Florida teachers could soon save money on school supplies – The Famuan


“Students are eager to be called into teacher Joseph Biggs’ kindergarten classroom at RJ Longstreet Elementary School in Daytona Beach on March 18, 2021.”
Photo courtesy of David Tucker at the Daytona Beach News Journal.

Educators may be able to save a dollar or two in the near future. Senate Bill 1376, introduced by Florida State Senator Ana Maria Rodriguez (R-Doral), would provide an assistance program that would allow Florida teachers to be reimbursed for money spent on school supplies.

Taylor Brown, a teacher at Deerfield Beach Middle School, says she spends about $500 to $800 per term to stock her class with necessary supplies.

Brown says her school “only provides the bare minimum when requested,” and even then that only includes “paper, crayons, and masks, everything else feels like pulling teeth.”

Under the text of the bill, funds for each public or charter school in the district would be calculated by the Education Commissioner based on each school district’s proportionate share of the total unweighted FTE student enrollment of state and would be disbursed by July 15 under the condition that each teacher use the funds for classroom materials, supplies and equipment only for the students assigned to them. Teachers would be required to keep receipts for all purchases for at least four years and return any unspent funds to the district school board.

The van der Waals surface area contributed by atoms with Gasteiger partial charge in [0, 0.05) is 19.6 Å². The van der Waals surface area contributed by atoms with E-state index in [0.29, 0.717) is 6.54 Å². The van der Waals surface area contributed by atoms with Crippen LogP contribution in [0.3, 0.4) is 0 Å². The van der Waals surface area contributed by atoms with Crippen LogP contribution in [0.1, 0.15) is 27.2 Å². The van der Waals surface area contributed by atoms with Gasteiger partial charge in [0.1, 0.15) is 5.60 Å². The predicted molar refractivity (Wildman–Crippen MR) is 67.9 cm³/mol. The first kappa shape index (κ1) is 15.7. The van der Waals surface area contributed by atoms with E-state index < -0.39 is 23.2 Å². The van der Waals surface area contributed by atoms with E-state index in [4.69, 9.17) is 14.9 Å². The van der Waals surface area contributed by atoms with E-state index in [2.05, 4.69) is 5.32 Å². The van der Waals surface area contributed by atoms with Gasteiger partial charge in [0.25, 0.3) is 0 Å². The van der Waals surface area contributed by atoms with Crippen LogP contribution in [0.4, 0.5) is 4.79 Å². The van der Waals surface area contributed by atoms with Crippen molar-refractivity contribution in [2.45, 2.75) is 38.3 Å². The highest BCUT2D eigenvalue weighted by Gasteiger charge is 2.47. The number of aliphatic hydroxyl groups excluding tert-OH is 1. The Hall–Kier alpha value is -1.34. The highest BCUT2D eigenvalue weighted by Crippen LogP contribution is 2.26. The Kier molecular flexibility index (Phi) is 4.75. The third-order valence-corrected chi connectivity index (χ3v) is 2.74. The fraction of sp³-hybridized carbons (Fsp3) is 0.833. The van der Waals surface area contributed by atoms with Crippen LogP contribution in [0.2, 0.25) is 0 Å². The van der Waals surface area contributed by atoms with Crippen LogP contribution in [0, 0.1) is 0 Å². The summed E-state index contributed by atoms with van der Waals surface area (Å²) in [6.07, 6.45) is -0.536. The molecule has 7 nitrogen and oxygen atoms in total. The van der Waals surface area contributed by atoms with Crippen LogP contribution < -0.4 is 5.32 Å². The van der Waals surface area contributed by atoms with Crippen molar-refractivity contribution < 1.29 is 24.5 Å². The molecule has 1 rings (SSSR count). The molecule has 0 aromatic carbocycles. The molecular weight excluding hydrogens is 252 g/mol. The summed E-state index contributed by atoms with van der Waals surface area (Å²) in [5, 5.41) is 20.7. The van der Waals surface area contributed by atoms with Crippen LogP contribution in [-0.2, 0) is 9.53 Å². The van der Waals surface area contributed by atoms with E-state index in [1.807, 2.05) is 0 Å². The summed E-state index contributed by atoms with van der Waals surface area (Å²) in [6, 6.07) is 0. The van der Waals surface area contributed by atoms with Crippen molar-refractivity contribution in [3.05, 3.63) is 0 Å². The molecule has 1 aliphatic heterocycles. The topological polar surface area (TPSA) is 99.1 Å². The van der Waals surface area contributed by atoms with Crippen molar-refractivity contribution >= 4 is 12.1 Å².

Doney Eden, a teacher at Godby High School, says this aid program would be particularly beneficial for him and his fellow educators who work in Title 1 schools.

“Title 1 schools lack a lot of resources and we don’t want our students to feel left out,” Eden said. “We just want our students to feel comfortable learning inside our classrooms with the materials we think are best suited.”

Eden says they get an allowance at the start of the school year. However, the $150 they receive barely covers classroom essentials such as masks, hand sanitizer, crayons and paper throughout the school year.

“Teachers barely earn enough to take care of themselves and their families,” Brown said. “So it’s really difficult to try to buy more materials for your classroom to ensure academic success for students.”

Although Eden hopes the bill will pass, he says he doesn’t mind paying for the materials out of pocket. But, he added, he wouldn’t mind the extra help.

A similar bill, HB 919, was introduced by Travaris McCurdy (D-Orlando) on December 15, two weeks before SB 1376 and had its first reading in the House on January 11.

SB 1376 was introduced in the Senate on January 18.

Taylor Brown in her class at Deerfield Beach Middle School.
Photo courtesy of Taylor Brown.
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